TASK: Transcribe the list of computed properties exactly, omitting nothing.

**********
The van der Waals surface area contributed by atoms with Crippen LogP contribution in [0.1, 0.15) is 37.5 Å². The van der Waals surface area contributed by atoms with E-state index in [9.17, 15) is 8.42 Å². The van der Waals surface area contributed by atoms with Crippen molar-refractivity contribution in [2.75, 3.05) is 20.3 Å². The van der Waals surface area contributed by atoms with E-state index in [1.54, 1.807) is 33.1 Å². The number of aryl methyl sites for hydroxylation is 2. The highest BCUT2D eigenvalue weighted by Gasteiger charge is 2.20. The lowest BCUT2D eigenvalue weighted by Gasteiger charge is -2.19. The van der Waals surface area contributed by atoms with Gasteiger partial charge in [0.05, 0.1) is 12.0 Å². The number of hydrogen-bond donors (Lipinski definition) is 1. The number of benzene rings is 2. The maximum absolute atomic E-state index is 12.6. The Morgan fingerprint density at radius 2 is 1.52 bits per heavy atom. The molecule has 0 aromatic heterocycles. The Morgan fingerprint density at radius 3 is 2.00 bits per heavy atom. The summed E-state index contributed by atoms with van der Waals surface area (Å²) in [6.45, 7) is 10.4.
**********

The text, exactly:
The van der Waals surface area contributed by atoms with Crippen LogP contribution in [0.1, 0.15) is 37.5 Å². The van der Waals surface area contributed by atoms with E-state index in [9.17, 15) is 8.42 Å². The van der Waals surface area contributed by atoms with Crippen molar-refractivity contribution in [2.75, 3.05) is 20.3 Å². The van der Waals surface area contributed by atoms with E-state index in [1.54, 1.807) is 33.1 Å². The number of aryl methyl sites for hydroxylation is 2. The highest BCUT2D eigenvalue weighted by Gasteiger charge is 2.20. The lowest BCUT2D eigenvalue weighted by Gasteiger charge is -2.19. The van der Waals surface area contributed by atoms with Gasteiger partial charge in [0.05, 0.1) is 12.0 Å². The number of hydrogen-bond donors (Lipinski definition) is 1. The number of benzene rings is 2. The maximum absolute atomic E-state index is 12.6. The Morgan fingerprint density at radius 2 is 1.52 bits per heavy atom. The molecule has 0 aromatic heterocycles. The Morgan fingerprint density at radius 3 is 2.00 bits per heavy atom. The summed E-state index contributed by atoms with van der Waals surface area (Å²) in [6.45, 7) is 10.4.